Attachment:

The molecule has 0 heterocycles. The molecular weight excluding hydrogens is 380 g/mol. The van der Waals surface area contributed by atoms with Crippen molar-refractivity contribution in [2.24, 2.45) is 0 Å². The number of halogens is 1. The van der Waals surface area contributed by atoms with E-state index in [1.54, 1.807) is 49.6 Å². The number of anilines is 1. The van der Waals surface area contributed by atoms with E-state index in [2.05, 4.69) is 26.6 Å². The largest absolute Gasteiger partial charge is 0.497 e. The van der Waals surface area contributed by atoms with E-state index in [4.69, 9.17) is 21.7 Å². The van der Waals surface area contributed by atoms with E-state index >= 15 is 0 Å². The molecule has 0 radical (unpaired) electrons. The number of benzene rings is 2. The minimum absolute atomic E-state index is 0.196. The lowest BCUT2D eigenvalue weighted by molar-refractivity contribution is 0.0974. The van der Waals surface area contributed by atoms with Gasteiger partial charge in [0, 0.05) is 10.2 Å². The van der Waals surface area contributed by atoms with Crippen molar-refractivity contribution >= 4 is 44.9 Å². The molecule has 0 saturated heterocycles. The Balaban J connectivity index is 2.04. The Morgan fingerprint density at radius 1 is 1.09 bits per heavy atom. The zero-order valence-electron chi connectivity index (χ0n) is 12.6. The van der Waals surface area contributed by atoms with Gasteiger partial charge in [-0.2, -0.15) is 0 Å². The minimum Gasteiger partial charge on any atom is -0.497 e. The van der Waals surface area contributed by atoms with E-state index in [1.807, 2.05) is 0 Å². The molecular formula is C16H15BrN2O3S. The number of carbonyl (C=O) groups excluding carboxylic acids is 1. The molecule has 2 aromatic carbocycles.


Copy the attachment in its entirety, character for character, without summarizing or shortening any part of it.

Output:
The molecule has 0 heterocycles. The molecular weight excluding hydrogens is 380 g/mol. The van der Waals surface area contributed by atoms with Crippen molar-refractivity contribution in [2.24, 2.45) is 0 Å². The number of halogens is 1. The van der Waals surface area contributed by atoms with E-state index in [1.54, 1.807) is 49.6 Å². The number of anilines is 1. The van der Waals surface area contributed by atoms with E-state index in [2.05, 4.69) is 26.6 Å². The largest absolute Gasteiger partial charge is 0.497 e. The van der Waals surface area contributed by atoms with E-state index in [4.69, 9.17) is 21.7 Å². The van der Waals surface area contributed by atoms with E-state index >= 15 is 0 Å². The molecule has 0 radical (unpaired) electrons. The number of benzene rings is 2. The minimum absolute atomic E-state index is 0.196. The lowest BCUT2D eigenvalue weighted by molar-refractivity contribution is 0.0974. The van der Waals surface area contributed by atoms with Gasteiger partial charge in [0, 0.05) is 10.2 Å². The van der Waals surface area contributed by atoms with Crippen molar-refractivity contribution >= 4 is 44.9 Å². The molecule has 0 saturated heterocycles. The Balaban J connectivity index is 2.04. The Morgan fingerprint density at radius 1 is 1.09 bits per heavy atom. The zero-order valence-electron chi connectivity index (χ0n) is 12.6. The van der Waals surface area contributed by atoms with Gasteiger partial charge in [-0.2, -0.15) is 0 Å². The minimum Gasteiger partial charge on any atom is -0.497 e. The van der Waals surface area contributed by atoms with E-state index in [1.807, 2.05) is 0 Å². The molecular formula is C16H15BrN2O3S. The number of carbonyl (C=O) groups excluding carboxylic acids is 1. The molecule has 2 aromatic carbocycles.